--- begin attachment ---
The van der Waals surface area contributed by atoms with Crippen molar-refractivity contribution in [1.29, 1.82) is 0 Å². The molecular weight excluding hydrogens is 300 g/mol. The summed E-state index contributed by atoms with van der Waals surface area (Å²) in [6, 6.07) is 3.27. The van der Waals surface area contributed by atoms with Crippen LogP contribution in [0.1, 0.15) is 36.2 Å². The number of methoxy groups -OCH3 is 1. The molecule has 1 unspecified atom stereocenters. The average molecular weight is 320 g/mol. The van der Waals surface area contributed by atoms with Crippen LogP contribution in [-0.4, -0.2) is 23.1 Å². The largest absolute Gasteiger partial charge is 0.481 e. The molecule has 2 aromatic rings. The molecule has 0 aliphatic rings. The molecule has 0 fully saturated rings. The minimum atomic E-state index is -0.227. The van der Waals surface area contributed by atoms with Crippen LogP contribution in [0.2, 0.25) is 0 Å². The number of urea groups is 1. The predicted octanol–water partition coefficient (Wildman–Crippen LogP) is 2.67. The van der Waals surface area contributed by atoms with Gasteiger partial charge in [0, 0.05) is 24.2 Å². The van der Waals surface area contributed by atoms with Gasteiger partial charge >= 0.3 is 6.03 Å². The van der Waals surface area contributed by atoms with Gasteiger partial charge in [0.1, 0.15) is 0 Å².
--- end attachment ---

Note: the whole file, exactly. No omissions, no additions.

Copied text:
The van der Waals surface area contributed by atoms with Crippen molar-refractivity contribution in [1.29, 1.82) is 0 Å². The molecular weight excluding hydrogens is 300 g/mol. The summed E-state index contributed by atoms with van der Waals surface area (Å²) in [6, 6.07) is 3.27. The van der Waals surface area contributed by atoms with Crippen LogP contribution in [0.1, 0.15) is 36.2 Å². The number of methoxy groups -OCH3 is 1. The molecule has 1 unspecified atom stereocenters. The average molecular weight is 320 g/mol. The van der Waals surface area contributed by atoms with Crippen LogP contribution in [-0.4, -0.2) is 23.1 Å². The largest absolute Gasteiger partial charge is 0.481 e. The molecule has 2 aromatic rings. The molecule has 0 aliphatic rings. The molecule has 0 fully saturated rings. The minimum atomic E-state index is -0.227. The van der Waals surface area contributed by atoms with Crippen LogP contribution in [0.2, 0.25) is 0 Å². The number of urea groups is 1. The predicted octanol–water partition coefficient (Wildman–Crippen LogP) is 2.67. The van der Waals surface area contributed by atoms with Gasteiger partial charge in [0, 0.05) is 24.2 Å². The van der Waals surface area contributed by atoms with Gasteiger partial charge >= 0.3 is 6.03 Å². The van der Waals surface area contributed by atoms with Gasteiger partial charge in [0.1, 0.15) is 0 Å².